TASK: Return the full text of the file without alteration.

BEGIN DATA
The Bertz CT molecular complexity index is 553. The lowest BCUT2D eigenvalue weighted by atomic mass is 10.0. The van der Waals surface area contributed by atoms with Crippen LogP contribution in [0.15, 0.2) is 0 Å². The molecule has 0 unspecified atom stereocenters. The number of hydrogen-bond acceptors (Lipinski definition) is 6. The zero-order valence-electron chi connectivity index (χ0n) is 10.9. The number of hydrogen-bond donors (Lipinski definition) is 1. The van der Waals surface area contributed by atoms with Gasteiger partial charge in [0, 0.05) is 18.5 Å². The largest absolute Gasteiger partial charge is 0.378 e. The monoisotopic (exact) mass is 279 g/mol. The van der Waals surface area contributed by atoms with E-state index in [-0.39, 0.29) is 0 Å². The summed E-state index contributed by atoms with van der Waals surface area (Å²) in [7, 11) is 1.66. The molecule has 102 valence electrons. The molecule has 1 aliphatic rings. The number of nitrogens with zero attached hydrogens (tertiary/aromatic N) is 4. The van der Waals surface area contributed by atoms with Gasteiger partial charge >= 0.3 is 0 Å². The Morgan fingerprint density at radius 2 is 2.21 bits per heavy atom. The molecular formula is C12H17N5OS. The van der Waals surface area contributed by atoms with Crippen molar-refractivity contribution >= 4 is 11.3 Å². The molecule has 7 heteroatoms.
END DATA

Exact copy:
The Bertz CT molecular complexity index is 553. The lowest BCUT2D eigenvalue weighted by atomic mass is 10.0. The van der Waals surface area contributed by atoms with Crippen LogP contribution in [0.15, 0.2) is 0 Å². The molecule has 0 unspecified atom stereocenters. The number of hydrogen-bond acceptors (Lipinski definition) is 6. The zero-order valence-electron chi connectivity index (χ0n) is 10.9. The number of hydrogen-bond donors (Lipinski definition) is 1. The van der Waals surface area contributed by atoms with Gasteiger partial charge in [0, 0.05) is 18.5 Å². The largest absolute Gasteiger partial charge is 0.378 e. The monoisotopic (exact) mass is 279 g/mol. The van der Waals surface area contributed by atoms with E-state index in [-0.39, 0.29) is 0 Å². The summed E-state index contributed by atoms with van der Waals surface area (Å²) in [7, 11) is 1.66. The molecule has 102 valence electrons. The molecule has 1 aliphatic rings. The number of nitrogens with zero attached hydrogens (tertiary/aromatic N) is 4. The van der Waals surface area contributed by atoms with Gasteiger partial charge >= 0.3 is 0 Å². The Morgan fingerprint density at radius 2 is 2.21 bits per heavy atom. The molecular formula is C12H17N5OS. The van der Waals surface area contributed by atoms with Crippen molar-refractivity contribution >= 4 is 11.3 Å². The molecule has 7 heteroatoms.